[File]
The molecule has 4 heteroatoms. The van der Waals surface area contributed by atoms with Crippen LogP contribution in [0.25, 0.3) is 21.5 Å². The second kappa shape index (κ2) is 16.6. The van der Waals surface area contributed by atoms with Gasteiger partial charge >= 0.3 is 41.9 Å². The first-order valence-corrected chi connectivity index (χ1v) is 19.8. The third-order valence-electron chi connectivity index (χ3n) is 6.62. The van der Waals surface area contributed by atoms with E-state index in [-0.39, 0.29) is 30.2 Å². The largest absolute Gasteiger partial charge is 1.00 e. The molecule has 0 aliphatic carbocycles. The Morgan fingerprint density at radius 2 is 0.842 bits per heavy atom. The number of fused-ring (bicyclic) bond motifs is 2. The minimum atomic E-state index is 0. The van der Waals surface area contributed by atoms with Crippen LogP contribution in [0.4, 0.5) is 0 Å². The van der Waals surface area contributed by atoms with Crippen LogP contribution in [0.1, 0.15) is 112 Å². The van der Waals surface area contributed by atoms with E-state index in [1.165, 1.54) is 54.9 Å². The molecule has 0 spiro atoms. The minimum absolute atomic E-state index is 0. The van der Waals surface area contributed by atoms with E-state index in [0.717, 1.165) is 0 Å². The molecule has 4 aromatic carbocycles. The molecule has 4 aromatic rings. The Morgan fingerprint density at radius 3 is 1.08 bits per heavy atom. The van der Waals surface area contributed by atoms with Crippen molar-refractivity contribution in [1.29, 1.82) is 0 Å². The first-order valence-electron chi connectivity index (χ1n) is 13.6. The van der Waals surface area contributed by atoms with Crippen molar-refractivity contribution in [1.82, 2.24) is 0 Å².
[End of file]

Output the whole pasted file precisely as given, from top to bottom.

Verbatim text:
The molecule has 4 heteroatoms. The van der Waals surface area contributed by atoms with Crippen LogP contribution in [0.25, 0.3) is 21.5 Å². The second kappa shape index (κ2) is 16.6. The van der Waals surface area contributed by atoms with Gasteiger partial charge >= 0.3 is 41.9 Å². The first-order valence-corrected chi connectivity index (χ1v) is 19.8. The third-order valence-electron chi connectivity index (χ3n) is 6.62. The van der Waals surface area contributed by atoms with E-state index in [-0.39, 0.29) is 30.2 Å². The largest absolute Gasteiger partial charge is 1.00 e. The molecule has 0 aliphatic carbocycles. The Morgan fingerprint density at radius 2 is 0.842 bits per heavy atom. The number of fused-ring (bicyclic) bond motifs is 2. The minimum atomic E-state index is 0. The van der Waals surface area contributed by atoms with Crippen LogP contribution in [0.4, 0.5) is 0 Å². The van der Waals surface area contributed by atoms with Crippen LogP contribution in [0.1, 0.15) is 112 Å². The van der Waals surface area contributed by atoms with E-state index in [1.165, 1.54) is 54.9 Å². The molecule has 0 spiro atoms. The minimum absolute atomic E-state index is 0. The van der Waals surface area contributed by atoms with E-state index in [0.717, 1.165) is 0 Å². The molecule has 4 aromatic carbocycles. The molecule has 4 aromatic rings. The Morgan fingerprint density at radius 3 is 1.08 bits per heavy atom. The van der Waals surface area contributed by atoms with Crippen molar-refractivity contribution in [1.29, 1.82) is 0 Å². The first-order valence-electron chi connectivity index (χ1n) is 13.6. The van der Waals surface area contributed by atoms with Crippen molar-refractivity contribution in [1.82, 2.24) is 0 Å².